This was the night when Nick Clegg lost his USP. No longer floating effortlessly above the fray he was mixing it with the best of them. Standing at the centre podium he lost the advantage of being the outsider looking in.
David Cameron showed that he had learned most from the first debate. He raised his game and shamelessly tried to out-Clegg Clegg. He looked for his opportunity to let the other two get into a scrap – over immigration – and when it came tried to claim he represented change to a better kind of politics.
Gordon Brown seemed to have recovered some of the self-confidence that was knocked out of him a week ago. He ignored the question when he chose to in order to get the debate on to his chosen territory, the economy. His performance showed he is not ready, after all, to throw in the towel. "Get real" was an effective putdown to Clegg.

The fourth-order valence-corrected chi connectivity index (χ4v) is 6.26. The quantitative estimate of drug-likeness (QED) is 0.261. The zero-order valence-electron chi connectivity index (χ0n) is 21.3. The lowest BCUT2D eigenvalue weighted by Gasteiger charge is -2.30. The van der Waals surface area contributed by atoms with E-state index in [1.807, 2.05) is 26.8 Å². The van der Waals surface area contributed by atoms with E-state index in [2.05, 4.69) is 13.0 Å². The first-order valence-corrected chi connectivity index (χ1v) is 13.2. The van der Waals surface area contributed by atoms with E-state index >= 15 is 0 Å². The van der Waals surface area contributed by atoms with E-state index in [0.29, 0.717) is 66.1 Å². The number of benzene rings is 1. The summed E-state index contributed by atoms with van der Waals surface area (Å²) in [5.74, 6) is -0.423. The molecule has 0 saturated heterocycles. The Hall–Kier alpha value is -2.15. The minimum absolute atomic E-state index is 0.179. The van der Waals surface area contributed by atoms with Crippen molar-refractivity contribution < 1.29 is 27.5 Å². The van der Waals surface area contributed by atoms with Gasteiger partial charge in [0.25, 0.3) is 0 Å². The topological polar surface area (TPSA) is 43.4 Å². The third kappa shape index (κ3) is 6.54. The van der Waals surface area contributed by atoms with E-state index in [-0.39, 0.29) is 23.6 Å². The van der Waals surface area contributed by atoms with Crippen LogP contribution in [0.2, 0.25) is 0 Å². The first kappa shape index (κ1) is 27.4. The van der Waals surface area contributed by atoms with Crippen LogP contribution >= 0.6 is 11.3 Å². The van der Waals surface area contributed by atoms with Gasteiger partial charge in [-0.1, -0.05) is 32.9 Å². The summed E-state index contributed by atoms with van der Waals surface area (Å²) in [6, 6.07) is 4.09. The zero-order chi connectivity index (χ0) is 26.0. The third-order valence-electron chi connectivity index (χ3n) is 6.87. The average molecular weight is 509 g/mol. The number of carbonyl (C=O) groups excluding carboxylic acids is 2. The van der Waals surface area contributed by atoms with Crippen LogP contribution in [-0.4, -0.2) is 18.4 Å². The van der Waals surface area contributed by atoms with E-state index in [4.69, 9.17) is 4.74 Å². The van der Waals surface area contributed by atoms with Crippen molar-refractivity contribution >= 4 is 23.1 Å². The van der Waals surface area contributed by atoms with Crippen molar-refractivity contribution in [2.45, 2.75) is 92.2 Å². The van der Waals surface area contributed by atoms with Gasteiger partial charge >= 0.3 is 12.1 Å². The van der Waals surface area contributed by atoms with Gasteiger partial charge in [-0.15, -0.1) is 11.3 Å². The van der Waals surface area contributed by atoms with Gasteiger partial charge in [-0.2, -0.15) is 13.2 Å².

There was less first-name chuminess. All three talked too fast and none was willing to resist the urge to come back one more time. As a result the whole debate was more scrappy and less refreshing than the first.
If politics returned some way to normal last night then Nick Clegg suffered most. Clegg-mania will not disappear but it will probably subside a little.
The most memorable area of cross-party agreement was in answer to a question on the failings and at times harmful stance of the Roman Catholic church.
Tony Blair could have wiped the floor with all the three leaders on stage last night, but it would have been interesting to hear him try to answer that one.
Lance Price is a former media adviser at No 10 for Labour